Social media is widely seen as an online platform to communicate with friends and family, along
with taking in news or sharing moments of one’s personal life. Many people around the world
use these social media apps and websites for such personal purposes, but excessive use can lead
to addictions of the media, causing problems such as “Zombie Scrolling Syndrome” (mindless
scrolling on platforms), depression among younger users due to comparing themselves to people
others who they think are “above them”, taking in misinformation, and even leading to physical
problems such as back pains and eye problems. But this can be a tool rather than a burden and
this engaged audience can be open to positive advertising messaging from direct to consumer
marketers who offer products and services which solve problems.


Mindless scrolling and irrelevant information intake are a huge contrast to what can be achieved
when taking advantage of social media and its power. Instead of worrying about Tom Holland’s
thoughts on becoming Spiderman, think about teaching and learning and entertaining by
advertising properly to certain audiences, creating d2c relevant outreach, forming connections
with people of similar interests/passion, and working with positive promotions for people. All of
these things can be done on social media, and the tools and information necessary are there.
Insights, analytics, campaigns, collaboration are incredibly useful tools which are provided by
social media platforms such as Instagram, Facebook, Twitter, TikTok, etc.


Using Social media advertising to enhance people’s lives rather than contributing to the zombie
scrolling can contribute beneficially to the consumer in addition to hopefully turning them on to
products and services which can help make their lives better.
Many direct to consumer marketers realize the value of these tools and concepts, and utilize them
to the fullest extent, while also conducting their own research on things relevant to them (e.g.
hashtags, platform algorithms, etc.). Smaller companies can compete with companies many
times their size in social media by simply keeping consistency with things like posting at the
right time, advertising their products to the right audience, collaborating with other business
owners, etc.


In the end, it is the user who chooses how they use social media, whether it’s to benefit
themselves in a variety of ways, or to be swallowed by the media. The tools to enable good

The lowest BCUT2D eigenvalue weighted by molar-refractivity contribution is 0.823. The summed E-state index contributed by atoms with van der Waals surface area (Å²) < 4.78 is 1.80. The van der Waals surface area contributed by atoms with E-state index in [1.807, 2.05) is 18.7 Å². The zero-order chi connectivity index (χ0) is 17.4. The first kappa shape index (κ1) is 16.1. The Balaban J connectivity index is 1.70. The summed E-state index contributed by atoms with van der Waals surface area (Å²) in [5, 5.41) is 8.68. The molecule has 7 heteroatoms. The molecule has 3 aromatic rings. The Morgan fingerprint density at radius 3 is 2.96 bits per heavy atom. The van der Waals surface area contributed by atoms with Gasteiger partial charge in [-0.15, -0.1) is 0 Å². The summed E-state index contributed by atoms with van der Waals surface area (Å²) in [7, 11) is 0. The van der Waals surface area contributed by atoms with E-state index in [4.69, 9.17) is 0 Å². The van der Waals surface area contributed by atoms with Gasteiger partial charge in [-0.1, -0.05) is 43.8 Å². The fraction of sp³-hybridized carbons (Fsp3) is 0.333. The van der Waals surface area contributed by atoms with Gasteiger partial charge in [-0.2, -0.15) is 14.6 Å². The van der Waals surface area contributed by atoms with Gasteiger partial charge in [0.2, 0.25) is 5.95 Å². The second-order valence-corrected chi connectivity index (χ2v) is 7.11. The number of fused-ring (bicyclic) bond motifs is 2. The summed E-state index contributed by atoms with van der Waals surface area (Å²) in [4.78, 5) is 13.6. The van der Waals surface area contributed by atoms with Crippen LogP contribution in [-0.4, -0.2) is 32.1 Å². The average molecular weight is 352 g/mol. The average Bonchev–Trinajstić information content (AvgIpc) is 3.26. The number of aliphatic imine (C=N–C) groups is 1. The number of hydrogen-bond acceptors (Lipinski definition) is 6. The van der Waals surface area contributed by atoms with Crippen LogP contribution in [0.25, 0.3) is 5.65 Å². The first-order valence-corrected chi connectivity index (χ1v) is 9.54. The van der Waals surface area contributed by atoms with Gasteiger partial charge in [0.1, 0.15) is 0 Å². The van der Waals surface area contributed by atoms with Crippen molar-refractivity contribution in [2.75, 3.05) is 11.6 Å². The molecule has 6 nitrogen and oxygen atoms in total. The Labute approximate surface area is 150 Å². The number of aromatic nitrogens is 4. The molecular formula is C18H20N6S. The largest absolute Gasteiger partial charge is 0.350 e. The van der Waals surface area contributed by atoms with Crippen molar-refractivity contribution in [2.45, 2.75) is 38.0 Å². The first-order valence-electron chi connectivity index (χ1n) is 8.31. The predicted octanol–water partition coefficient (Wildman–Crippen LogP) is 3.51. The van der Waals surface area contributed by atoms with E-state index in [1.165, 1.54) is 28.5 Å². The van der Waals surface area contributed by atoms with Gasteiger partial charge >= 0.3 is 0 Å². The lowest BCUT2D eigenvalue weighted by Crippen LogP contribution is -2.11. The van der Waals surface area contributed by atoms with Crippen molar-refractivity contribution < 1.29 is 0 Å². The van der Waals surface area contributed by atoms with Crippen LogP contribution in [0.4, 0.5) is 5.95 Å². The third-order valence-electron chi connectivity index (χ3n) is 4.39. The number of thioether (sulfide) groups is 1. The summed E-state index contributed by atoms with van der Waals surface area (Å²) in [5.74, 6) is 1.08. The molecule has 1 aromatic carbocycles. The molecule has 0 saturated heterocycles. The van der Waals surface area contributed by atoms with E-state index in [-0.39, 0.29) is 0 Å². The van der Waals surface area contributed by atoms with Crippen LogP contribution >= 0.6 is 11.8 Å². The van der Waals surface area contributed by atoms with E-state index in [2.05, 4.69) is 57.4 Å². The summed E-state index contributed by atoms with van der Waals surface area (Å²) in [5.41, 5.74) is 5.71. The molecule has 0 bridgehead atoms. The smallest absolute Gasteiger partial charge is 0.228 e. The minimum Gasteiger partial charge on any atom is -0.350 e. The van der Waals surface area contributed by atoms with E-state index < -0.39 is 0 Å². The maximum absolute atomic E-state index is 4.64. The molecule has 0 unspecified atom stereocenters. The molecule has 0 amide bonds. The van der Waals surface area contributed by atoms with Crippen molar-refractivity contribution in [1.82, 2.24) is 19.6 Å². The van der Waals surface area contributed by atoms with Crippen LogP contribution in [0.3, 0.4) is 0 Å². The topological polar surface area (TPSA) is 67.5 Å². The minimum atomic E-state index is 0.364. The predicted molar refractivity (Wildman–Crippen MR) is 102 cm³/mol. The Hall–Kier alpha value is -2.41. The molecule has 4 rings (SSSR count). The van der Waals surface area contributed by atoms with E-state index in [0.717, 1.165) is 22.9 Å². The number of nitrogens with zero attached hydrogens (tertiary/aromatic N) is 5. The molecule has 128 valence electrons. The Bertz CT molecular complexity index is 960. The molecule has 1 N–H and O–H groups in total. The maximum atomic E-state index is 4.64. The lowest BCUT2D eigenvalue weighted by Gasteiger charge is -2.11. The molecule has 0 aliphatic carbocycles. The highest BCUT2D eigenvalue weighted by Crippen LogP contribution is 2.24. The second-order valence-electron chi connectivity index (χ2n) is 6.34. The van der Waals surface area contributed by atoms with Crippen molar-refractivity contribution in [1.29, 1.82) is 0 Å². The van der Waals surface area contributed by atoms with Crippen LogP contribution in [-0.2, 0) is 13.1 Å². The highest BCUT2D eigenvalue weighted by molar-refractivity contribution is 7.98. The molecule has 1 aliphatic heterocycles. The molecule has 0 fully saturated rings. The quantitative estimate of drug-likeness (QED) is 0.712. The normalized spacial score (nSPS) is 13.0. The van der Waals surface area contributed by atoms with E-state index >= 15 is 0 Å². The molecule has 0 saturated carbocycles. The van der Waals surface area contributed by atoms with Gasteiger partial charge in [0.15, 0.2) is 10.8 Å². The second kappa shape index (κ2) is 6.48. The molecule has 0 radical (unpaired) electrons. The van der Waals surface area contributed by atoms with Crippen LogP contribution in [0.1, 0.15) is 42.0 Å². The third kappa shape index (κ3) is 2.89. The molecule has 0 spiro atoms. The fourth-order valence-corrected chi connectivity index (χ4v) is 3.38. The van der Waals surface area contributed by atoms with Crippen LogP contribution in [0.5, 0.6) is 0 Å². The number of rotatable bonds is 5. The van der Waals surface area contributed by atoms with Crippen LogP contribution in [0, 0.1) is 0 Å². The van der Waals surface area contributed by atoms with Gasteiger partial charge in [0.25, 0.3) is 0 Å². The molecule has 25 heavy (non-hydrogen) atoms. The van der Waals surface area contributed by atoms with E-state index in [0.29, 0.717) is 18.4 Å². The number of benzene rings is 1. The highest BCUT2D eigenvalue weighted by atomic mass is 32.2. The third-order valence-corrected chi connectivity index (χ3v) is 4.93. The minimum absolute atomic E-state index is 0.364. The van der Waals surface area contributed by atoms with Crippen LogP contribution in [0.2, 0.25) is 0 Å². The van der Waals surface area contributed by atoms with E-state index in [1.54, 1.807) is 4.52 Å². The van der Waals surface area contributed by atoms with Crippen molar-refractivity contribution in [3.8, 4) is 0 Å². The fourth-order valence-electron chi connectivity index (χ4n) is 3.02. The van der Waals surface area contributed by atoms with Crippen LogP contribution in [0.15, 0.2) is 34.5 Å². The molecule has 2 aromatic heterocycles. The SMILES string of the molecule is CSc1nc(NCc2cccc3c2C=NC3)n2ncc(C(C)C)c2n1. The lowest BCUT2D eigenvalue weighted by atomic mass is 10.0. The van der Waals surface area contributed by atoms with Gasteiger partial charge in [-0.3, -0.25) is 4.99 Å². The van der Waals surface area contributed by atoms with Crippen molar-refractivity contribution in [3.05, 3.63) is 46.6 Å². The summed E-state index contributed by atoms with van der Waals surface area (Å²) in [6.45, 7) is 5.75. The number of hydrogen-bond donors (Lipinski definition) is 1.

outcomes for all can benefit both consumers and marketers alike.

Why does so much D2C advertising drive consumers to Amazon?

BANGKOK,THAILAND – ARP 18, 2020 :A woman using laptop showing Amazon logo and credit card shopping online. Amazon.com, Inc. American international electronic commerce company.

When a DTC marketer spends money on TV, audio, social or any other channel, why does Amazon receive a huge piece of that pie? 

The answer is simple. 60% of consumers start their product research on Amazon. A large portion of consumers search various channels in search of the right product, and many eventually turn to Amazon due to its reliability. It is important to build a trustworthy relationship with your consumers, which is something Amazon has been successful at. Many brands also turn to Amazon advertising, although not happy about giving away a larger share of their profits.

If a consumer sees an ad anywhere, they are more likely to check Amazon before checking your website or calling your phone number. Whether we like it or not, that is what the consumer feels most comfortable with.  Thus, many brands are actually driving directly to Amazon.  And when brands do that, Amazon rewards them with discounted fees and retargeting.  

As digital advertising continues to increase, regardless of where the ads are viewed, consumer preferences become more understood. As customers are getting more selective with their purchases, marketing products on a platform like Amazon that almost guarantees recognition, loyalty, and sales not only seems like the right idea but a necessity.  As marketers, we must understand that regardless of what we want, we must be where the consumers are.

No matter where you advertise, Amazon has remained consistent as a tool to provide a substantial lift for advertisers and brands. They continued to provide new opportunities and sales for smaller brands and businesses and can be a  successful partner. If you can’t beat them, join them.


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Is TikTok setting alarms off at Facebook?

Is TikTok setting alarms off at Facebook?

In 2012 94% of teens had a Facebook account. Now ten years later only 27% of the teenage
demographic say they are on the platform. Where have they gone and will Meta owners of
Facebook, Instagram, and WhatsApp be able to evolve the platforms to stay relevant and
survive? How will this affect digital advertising for direct to consumer (DTC) brands?
Even though Facebook is the largest social media platform with 2.9 billion monthly users, they
have faced tough competition from TikTok. TikTok’s user base continues to grow as does the